"They felt they had credible evidence," the Speaker said. In his statement, he said: "The evidence — we believe — could likely have resulted in articles of impeachment had he not resigned."

A Cuomo spokesman didn’t immediately comment.

On Tuesday Cuomo, 63, announced he would resign, effective two weeks from then. The third-term Democrat is stepping down after an attorney general’s report concluded that he sexually harassed 11 women and broke multiple laws, and the Assembly announced it likely would vote on impeachment charges by the end of the month.

Lt. Gov. Kathy Hochul, a Buffalo Democrat, will take over, becoming New York’s first woman governor.

Nearly all the 63 Republicans in the Senate and Assembly wanted to continue impeachment proceedings even after Cuomo leaves. A number of Democrats — especially the more liberal members — also favored it.

Continuing would provide two things, they said: A full airing of the evidence collected and a chance to bar Cuomo from ever holding public office again.

But it’s not an option once Cuomo resigns, Lavine said in a memo also released Friday.

"If an official resigns his or her public office at any point before conviction after trial in the Court for the Trial of Impeachments, the court would lose its jurisdiction to rule in the matter, as it may only render a judgment that removes an official from office," Lavine wrote.

Officially, the impeachment proceeding will be "suspended," stopping short of terminated. A Monday meeting of the impeachment committee has been canceled.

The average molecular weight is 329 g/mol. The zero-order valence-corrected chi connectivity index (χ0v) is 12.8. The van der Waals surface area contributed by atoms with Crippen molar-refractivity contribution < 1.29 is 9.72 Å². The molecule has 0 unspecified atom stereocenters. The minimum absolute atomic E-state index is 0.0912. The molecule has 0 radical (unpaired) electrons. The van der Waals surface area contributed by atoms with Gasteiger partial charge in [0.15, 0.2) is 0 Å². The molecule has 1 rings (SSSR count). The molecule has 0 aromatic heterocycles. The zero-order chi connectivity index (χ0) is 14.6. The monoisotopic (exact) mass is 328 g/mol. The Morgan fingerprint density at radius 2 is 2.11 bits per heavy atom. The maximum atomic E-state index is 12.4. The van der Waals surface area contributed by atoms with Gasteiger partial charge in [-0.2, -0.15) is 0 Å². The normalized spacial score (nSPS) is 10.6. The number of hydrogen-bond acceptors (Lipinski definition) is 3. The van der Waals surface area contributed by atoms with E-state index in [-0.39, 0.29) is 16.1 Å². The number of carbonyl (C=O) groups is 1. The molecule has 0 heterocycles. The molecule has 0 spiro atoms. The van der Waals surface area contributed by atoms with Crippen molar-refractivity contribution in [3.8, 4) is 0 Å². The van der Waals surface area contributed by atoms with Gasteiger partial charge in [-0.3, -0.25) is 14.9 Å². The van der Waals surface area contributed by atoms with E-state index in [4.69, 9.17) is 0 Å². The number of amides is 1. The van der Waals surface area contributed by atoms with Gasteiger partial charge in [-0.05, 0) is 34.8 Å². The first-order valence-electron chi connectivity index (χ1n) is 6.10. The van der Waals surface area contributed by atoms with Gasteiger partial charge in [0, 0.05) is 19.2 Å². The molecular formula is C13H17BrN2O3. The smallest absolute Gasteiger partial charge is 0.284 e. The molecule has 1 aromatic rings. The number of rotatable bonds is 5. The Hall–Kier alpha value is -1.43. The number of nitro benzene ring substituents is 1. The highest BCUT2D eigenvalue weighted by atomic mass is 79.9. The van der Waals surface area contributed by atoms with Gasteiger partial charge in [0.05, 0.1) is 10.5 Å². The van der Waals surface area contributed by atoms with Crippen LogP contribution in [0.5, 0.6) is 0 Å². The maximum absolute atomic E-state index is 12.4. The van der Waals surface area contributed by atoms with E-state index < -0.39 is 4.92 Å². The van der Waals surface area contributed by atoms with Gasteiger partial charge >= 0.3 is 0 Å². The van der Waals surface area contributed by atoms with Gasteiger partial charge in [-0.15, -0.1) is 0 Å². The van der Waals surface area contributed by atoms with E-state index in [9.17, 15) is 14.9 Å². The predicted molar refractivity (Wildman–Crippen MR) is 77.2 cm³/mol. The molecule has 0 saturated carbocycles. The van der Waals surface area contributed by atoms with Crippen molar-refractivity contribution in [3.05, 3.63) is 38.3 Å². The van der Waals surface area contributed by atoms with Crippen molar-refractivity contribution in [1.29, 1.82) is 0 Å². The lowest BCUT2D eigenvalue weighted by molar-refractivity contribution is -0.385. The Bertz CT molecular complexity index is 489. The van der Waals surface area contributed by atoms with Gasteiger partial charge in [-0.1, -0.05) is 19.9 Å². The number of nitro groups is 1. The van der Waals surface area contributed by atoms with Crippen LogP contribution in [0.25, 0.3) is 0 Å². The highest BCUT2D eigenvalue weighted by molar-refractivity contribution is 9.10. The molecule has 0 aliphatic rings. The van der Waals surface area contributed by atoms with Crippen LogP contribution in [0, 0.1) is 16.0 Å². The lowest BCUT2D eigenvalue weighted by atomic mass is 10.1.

Some lawmakers said that wasn’t good enough.

"Moving forward with the impeachment would have brought a necessary conclusion to an important endeavor and ensured Andrew Cuomo would never be permitted to hold statewide office," said Assembly Minority Leader Will Barclay (R-Pulaski). "Instead, mountains of evidence and months of work will now be hidden from the public by this disappointing, tone-deaf decision."

A leading watchdog agreed the evidence should be revealed.

"New Yorkers deserve to see the work product that they paid for. At minimum, a report should be produced," said Blair Horner of the New York Public Interest Research Group.

The news came as the exodus of top Cuomo officials continued, including one cited in the attorney general’s sexual harassment report.

Linda Lacewell, commissioner of financial services, announced her resignation, effective Aug. 24, according to multiple media reports.

She had served in a number of roles over the decade and was among the inner circle of Cuomo advisers who, according to the attorney general, discussed releasing the personnel records of one of Cuomo’s accusers and writing an op-ed to discredit the woman.

Melissa DeRosa, the governor’s top adviser and fierce loyalist, also announced her resignation, effective the same date. DeRosa also allegedly worked to undermine credibility of sexual harassment claims, according to the attorney general.